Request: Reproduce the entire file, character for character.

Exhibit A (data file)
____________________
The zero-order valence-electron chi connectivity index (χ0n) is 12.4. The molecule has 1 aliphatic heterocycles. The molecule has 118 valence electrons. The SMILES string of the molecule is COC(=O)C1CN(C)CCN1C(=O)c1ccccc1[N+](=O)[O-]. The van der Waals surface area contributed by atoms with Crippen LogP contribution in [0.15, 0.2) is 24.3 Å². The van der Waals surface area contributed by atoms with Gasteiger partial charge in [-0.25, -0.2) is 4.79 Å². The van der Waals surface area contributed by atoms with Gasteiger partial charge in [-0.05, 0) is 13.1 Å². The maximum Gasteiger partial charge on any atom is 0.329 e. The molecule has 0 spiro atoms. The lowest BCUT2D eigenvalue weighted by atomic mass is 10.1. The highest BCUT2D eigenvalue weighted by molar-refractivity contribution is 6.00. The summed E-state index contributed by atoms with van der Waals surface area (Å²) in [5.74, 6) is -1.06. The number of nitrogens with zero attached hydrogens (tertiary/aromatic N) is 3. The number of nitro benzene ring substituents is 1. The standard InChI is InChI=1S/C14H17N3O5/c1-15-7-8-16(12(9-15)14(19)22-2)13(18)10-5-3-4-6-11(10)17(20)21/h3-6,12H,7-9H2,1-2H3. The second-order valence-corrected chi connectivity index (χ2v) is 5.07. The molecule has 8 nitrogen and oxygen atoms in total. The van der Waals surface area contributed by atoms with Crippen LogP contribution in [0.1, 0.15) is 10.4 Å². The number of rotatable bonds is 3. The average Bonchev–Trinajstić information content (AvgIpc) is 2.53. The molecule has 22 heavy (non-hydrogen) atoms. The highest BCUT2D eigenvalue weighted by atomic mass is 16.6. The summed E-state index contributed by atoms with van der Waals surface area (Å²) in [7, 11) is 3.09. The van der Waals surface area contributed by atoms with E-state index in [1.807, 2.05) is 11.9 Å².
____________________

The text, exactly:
The zero-order valence-electron chi connectivity index (χ0n) is 12.4. The molecule has 1 aliphatic heterocycles. The molecule has 118 valence electrons. The SMILES string of the molecule is COC(=O)C1CN(C)CCN1C(=O)c1ccccc1[N+](=O)[O-]. The van der Waals surface area contributed by atoms with Crippen LogP contribution in [0.15, 0.2) is 24.3 Å². The van der Waals surface area contributed by atoms with Gasteiger partial charge in [-0.25, -0.2) is 4.79 Å². The van der Waals surface area contributed by atoms with Gasteiger partial charge in [-0.05, 0) is 13.1 Å². The maximum Gasteiger partial charge on any atom is 0.329 e. The molecule has 0 spiro atoms. The lowest BCUT2D eigenvalue weighted by atomic mass is 10.1. The highest BCUT2D eigenvalue weighted by molar-refractivity contribution is 6.00. The summed E-state index contributed by atoms with van der Waals surface area (Å²) in [5.74, 6) is -1.06. The number of nitrogens with zero attached hydrogens (tertiary/aromatic N) is 3. The number of nitro benzene ring substituents is 1. The standard InChI is InChI=1S/C14H17N3O5/c1-15-7-8-16(12(9-15)14(19)22-2)13(18)10-5-3-4-6-11(10)17(20)21/h3-6,12H,7-9H2,1-2H3. The second-order valence-corrected chi connectivity index (χ2v) is 5.07. The molecule has 8 nitrogen and oxygen atoms in total. The van der Waals surface area contributed by atoms with Crippen LogP contribution in [0.1, 0.15) is 10.4 Å². The number of rotatable bonds is 3. The average Bonchev–Trinajstić information content (AvgIpc) is 2.53. The molecule has 22 heavy (non-hydrogen) atoms. The highest BCUT2D eigenvalue weighted by atomic mass is 16.6. The summed E-state index contributed by atoms with van der Waals surface area (Å²) in [7, 11) is 3.09. The van der Waals surface area contributed by atoms with E-state index in [1.807, 2.05) is 11.9 Å².